"We were very skeptical of the first published reports, and thought that the previous data were not sufficient to support this startling conclusion. But the thrilling new sound recordings provide clear and convincing evidence that the Ivory-billed Woodpecker is not extinct.
In August 2005, despite the arguments for the existence of at least one Ivory-billed Woodpecker, questions about the evidence remained. For example, there were no findings of dead Ivory-bills nor were any nests found. Cornell could not say with absolute certainty that the sounds recorded in Arkansas were made by Ivory-bills.
Some skeptics, including Richard Prum, believe the video could have been of a Pileated Woodpecker.
In December 2005, Richard Prum's position was presented this way:
Prum, intrigued by some of the recordings taken in Arkansas' Big Woods, said the evidence thus far is refutable.
On page 13 of the American Birding Association publication "Winging It" (Nov/Dec 2005), it was announced:
The ABA Checklist Committee has not changed the status of the Ivory-billed Woodpecker from Code 6 (EXTINCT) to another level that would reflect a small surviving population. The Committee is waiting for unequivocal proof that the species still exists.
In a commentary published in The Auk in January 2006, Jerome Jackson expressed his skepticism of the Ivory-bill evidence in no uncertain terms:
Prum, Robbins, Brett Benz, and I remain steadfast in our belief that the bird in the Luneau video is a normal Pileated Woodpecker. Others have independently come to the same conclusion, and publication of independent analyses may be forthcoming. For scientists to label sight reports and questionable photographs as 'proof' of such an extraordinary record is delving into 'faith-based' ornithology and doing a disservice to science." (Jackson, 2006a),
sparking off a side debate coming close to personal accusation (Fitzpatrick et al., 2006b,c; Jackson, 2006b).
In March of 2006, a research team headed by David A. Sibley of Concord, MA published findings in the journal Science, saying that the videotape was most likely of a Pileated woodpecker, with mistakes having been made in the interpretation of its posture. They conclude that it lacks certain features of an Ivory-billed Woodpecker, and has others consistent with the Pileated (Sibley at al., 2006) The original Cornell research team stood by their original findings in a response article in the same issue of Science, stating:
Claims that the bird in the Luneau video is a normal pileated woodpecker are based on misrepresentations of a pileated's underwing pattern, interpretation of video artifacts as plumage pattern, and inaccurate models of takeoff and flight behavior. These claims are contradicted by experimental data and fail to explain evidence in the Luneau video of white dorsal plumage, distinctive flight behavior, and a perched woodpecker with white upper parts." (Fitzpatrick et al., 2006a)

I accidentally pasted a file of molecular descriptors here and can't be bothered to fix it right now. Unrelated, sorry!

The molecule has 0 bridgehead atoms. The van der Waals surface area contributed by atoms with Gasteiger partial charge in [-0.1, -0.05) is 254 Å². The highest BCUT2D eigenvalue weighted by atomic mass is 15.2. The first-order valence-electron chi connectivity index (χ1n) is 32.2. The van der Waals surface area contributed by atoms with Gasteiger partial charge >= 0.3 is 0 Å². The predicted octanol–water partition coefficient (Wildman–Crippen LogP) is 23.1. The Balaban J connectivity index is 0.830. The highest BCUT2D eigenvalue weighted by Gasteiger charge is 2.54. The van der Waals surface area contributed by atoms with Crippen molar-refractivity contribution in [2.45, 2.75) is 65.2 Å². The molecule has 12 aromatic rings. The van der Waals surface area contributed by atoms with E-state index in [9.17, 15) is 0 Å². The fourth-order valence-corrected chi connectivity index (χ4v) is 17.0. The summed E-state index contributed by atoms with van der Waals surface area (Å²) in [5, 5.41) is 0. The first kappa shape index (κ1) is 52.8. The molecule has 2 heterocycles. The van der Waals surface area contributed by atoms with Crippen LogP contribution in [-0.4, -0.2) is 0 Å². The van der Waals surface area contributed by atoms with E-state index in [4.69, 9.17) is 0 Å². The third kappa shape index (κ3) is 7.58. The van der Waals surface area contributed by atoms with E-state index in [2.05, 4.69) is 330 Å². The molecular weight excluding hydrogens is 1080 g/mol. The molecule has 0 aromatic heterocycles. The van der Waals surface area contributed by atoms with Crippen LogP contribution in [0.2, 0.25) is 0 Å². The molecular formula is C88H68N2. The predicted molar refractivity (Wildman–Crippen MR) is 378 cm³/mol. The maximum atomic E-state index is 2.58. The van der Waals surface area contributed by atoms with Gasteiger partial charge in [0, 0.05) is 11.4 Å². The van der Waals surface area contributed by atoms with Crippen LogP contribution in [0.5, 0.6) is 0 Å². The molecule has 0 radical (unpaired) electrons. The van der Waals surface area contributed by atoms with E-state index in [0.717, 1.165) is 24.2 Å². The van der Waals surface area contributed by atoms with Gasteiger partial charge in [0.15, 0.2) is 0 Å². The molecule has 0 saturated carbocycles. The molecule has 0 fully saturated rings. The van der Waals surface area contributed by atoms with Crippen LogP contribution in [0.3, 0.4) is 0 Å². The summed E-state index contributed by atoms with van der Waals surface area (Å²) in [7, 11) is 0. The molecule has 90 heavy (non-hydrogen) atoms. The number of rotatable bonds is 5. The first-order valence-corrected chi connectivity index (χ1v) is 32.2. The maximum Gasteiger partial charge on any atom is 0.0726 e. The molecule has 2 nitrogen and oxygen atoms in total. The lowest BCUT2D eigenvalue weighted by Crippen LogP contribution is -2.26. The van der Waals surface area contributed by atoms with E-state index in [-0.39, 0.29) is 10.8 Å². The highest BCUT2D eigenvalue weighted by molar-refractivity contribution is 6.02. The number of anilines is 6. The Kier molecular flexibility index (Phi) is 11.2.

In May of 2006, it was announced that a large search effort led by the Cornell team had been suspended for the season with only a handful of unconfirmed, fleeting sightings to report. Apparently conservation officers plan to allow the public back into areas of the Cache River National Wildlife Refuge that had been restricted upon the initial reported sightings. The search team reportedly plans to resume the search in autumn after the leaves fall, although at a somewhat smaller scale and possibly focusing on the White River region.
2005/2006 Florida reports
In September 2006, new claims that the Ivory-billed Woodpecker may not be extinct were released by a research group consisting of members from Auburn University in Alabama and the University of Windsor in Ontario. Dr. Geoff Hill of Auburn University and Dr. Daniel Mennill of the University of Windsor have revealed a collection of evidence that the birds may still exist in the cypress swamps of the Florida panhandle. Their evidence includes 14 sightings of the birds and 300 recordings of sounds that can be attributed to the Ivory-billed Woodpecker, but also includes tell-tale foraging signs and appropriately sized tree nest cavities (Hill et al., 2006). This evidence remains inconclusive as it excludes the photographic or DNA evidence that many experts cite as necessary before the presence of the species can be confirmed. While Dr. Hill and Dr. Mennill are themselves convinced of the bird's existence in Florida, they are quick to acknowledge that they have not yet conclusively proven the species' existence. The research team is currently undertaking a more complete survey of the Choctawhatchee River, in hopes of obtaining photographic evidence of the bird's existence.
In economically struggling east Arkansas, the speculation of a possible return of the Ivory-bill has served as a great source of economic exploitation, with tourist spending up 30%, primarily in and around the city of Brinkley, Arkansas. A woodpecker "festival", a woodpecker hairstyle (a sort of mohawk with red, white, and black dye), and an "Ivory-bill Burger" have been featured locally. The lack of confirmed proof of the bird's existence, and the extremely small chance of actually seeing the bird even if it does exist (especially since the exact locations of the reported sightings are still guarded), have prevented the explosion in tourism some locals had anticipated.
Brinkley, Arkansas, hosted "The Call of the Ivory-billed Woodpecker Celebration" in February 2006. The celebration included exhibits, birding tours, educational presentations, a vendor market, and more.
The Ivory-billed Woodpecker is sometimes referred to as the Grail Bird, the Lord God Bird, or the Good God Bird, all based on the exclamations of awed onlookers. National Public Radio interviews concerning the rediscovery of the species were conducted with residents of Brinkley, Arkansas, and then shared with musician Sufjan Stevens who used the material to write a song titled "The Lord God Bird". Arkansas has made license plates featuring a graphic of an Ivory-billed Woodpecker.
A complete MP3 of "Lord God Bird", which debuted on All Things Considered, is available for download from the website of National Public Radio.